Both eras feature fantastic wealth created for a privileged few, fiercely competitive and highly partisan elections, an ineffectual and seemingly corrupt government and an angry, disillusioned electorate.
And both have had populist movements -- the Progressives of the late 1800s, the tea party of today -- born of economic dislocation that has pressured the status quo, Genovese said.Also:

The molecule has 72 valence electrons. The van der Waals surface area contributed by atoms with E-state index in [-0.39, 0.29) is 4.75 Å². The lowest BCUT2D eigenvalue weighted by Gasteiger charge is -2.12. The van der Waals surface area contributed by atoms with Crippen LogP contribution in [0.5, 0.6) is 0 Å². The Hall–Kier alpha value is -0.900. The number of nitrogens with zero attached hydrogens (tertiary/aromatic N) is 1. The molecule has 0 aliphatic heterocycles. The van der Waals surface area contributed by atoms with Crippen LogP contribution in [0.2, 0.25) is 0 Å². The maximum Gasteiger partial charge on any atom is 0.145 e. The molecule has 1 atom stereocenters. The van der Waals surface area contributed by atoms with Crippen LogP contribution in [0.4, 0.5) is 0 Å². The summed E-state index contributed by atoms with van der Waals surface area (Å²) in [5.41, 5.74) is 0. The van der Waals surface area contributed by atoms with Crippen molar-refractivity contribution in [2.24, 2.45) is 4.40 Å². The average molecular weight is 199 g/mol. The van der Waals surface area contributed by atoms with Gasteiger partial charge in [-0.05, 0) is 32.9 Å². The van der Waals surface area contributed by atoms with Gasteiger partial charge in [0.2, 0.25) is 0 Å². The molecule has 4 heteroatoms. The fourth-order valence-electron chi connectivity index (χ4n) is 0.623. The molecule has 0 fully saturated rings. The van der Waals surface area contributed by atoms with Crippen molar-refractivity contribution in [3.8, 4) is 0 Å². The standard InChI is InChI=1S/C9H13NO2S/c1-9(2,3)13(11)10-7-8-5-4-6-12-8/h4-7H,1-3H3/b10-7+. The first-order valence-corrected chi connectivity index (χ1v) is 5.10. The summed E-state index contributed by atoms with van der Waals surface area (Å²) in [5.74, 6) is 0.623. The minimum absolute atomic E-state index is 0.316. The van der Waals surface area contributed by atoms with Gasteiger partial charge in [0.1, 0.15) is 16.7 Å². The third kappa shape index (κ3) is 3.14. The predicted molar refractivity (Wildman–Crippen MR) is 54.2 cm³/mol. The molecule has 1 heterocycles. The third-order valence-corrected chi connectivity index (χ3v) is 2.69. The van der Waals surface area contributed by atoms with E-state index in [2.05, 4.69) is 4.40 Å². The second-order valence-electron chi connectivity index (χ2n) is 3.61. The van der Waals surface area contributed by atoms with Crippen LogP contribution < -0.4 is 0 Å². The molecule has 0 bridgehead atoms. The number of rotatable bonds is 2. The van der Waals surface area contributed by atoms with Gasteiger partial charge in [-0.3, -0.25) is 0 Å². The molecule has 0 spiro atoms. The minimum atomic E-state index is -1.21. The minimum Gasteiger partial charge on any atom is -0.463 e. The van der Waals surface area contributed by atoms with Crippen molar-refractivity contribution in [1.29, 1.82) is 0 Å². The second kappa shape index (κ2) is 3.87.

"I think the analogy between the 1890s and today is better than the analogy with the Great Depression that we often focus on," said Hugh Rockoff, a Rutgers University economics professor. "One of the many similarities is the real estate crisis. There was a subprime mortgage problem in the 1890s that was very similar to what precipitated the recent crisis."